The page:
The Australian Genomics Acute Care study aims to quickly provide families with a diagnosis for their sick infant, who is suspected to have a genetic disorder, the Sydney Morning Herald reports. It adds that the research team, in its first eight months, has been able to diagnose 57 percent of the infants enrolled.
Samantha Ayres from Murdoch Children's Research Institute and her colleagues discuss the role of genetic counselors in a study like this in the Journal of Genetic Counseling. They note that both the rapid pace and the NICU setting provide challenges for genetic counselors, including limited preparation time prior to counseling.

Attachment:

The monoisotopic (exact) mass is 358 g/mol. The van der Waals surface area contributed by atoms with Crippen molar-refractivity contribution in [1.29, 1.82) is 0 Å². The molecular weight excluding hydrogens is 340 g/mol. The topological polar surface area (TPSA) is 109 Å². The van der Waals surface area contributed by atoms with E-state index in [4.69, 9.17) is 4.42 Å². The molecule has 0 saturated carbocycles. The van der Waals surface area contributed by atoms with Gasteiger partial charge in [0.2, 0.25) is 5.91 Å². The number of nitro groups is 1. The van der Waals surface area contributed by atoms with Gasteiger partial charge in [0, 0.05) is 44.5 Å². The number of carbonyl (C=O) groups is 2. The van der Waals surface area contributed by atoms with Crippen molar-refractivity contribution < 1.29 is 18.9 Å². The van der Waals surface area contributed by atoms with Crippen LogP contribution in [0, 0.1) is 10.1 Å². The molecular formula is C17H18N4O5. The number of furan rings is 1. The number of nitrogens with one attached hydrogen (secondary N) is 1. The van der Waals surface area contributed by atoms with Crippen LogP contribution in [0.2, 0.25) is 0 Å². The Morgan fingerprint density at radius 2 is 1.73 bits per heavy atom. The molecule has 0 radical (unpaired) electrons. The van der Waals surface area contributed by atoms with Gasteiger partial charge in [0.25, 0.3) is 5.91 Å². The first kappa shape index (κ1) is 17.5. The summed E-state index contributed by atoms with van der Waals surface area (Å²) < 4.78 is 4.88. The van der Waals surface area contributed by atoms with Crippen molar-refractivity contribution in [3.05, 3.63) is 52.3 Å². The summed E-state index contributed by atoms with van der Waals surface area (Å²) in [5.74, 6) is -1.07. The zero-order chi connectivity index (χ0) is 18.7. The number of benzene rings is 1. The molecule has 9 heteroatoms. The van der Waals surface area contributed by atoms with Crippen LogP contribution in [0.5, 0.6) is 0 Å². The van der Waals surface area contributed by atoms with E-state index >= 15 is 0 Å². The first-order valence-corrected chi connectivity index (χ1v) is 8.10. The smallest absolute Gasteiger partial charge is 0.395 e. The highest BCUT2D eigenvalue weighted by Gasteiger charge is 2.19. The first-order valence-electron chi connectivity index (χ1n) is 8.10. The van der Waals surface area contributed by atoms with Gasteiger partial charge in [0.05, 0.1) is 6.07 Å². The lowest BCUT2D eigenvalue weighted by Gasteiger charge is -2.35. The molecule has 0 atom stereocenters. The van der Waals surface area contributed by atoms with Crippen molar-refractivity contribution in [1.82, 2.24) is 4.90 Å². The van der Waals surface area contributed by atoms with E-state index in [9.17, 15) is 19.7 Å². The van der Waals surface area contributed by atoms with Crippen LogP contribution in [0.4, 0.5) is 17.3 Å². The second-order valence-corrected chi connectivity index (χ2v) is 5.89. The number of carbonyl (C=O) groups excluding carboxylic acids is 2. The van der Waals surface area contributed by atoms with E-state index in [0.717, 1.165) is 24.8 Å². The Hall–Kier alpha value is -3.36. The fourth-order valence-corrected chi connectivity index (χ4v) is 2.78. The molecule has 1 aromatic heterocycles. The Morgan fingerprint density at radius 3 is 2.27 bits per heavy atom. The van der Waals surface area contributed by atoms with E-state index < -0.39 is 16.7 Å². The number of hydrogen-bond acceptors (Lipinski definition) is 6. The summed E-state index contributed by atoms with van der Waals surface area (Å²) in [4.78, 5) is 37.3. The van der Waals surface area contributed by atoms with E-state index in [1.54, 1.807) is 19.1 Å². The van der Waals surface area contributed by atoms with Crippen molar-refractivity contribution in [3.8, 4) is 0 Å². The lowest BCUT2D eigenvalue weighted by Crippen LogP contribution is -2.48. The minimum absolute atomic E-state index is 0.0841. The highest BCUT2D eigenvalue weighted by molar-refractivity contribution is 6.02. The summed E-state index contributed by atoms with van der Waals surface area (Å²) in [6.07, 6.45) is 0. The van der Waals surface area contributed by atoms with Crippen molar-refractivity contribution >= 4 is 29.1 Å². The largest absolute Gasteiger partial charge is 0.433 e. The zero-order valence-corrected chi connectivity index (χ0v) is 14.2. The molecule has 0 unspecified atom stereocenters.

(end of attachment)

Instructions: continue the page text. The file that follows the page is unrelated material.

In the case of an infant the researchers call 'Stella', Ayres and her colleagues report that the pretest counseling session with Stella's parents lasted about two hours, as doctors updated the parents on their infant's condition and as the parent sought detailed information. After trio sequencing, the team identified compound heterozygous pathogenic variants that led to the diagnosis of a rare congenital myopathy. The researchers note that the post-test counseling session lasted an hour and that the infant's parents since have had telephone counseling as well.
Ayres tells the Sydney Morning Herald that that case "demonstrated to me how the testing could really benefit families," as Stella's parents were then able to avoid other testing and take her home from the hospital.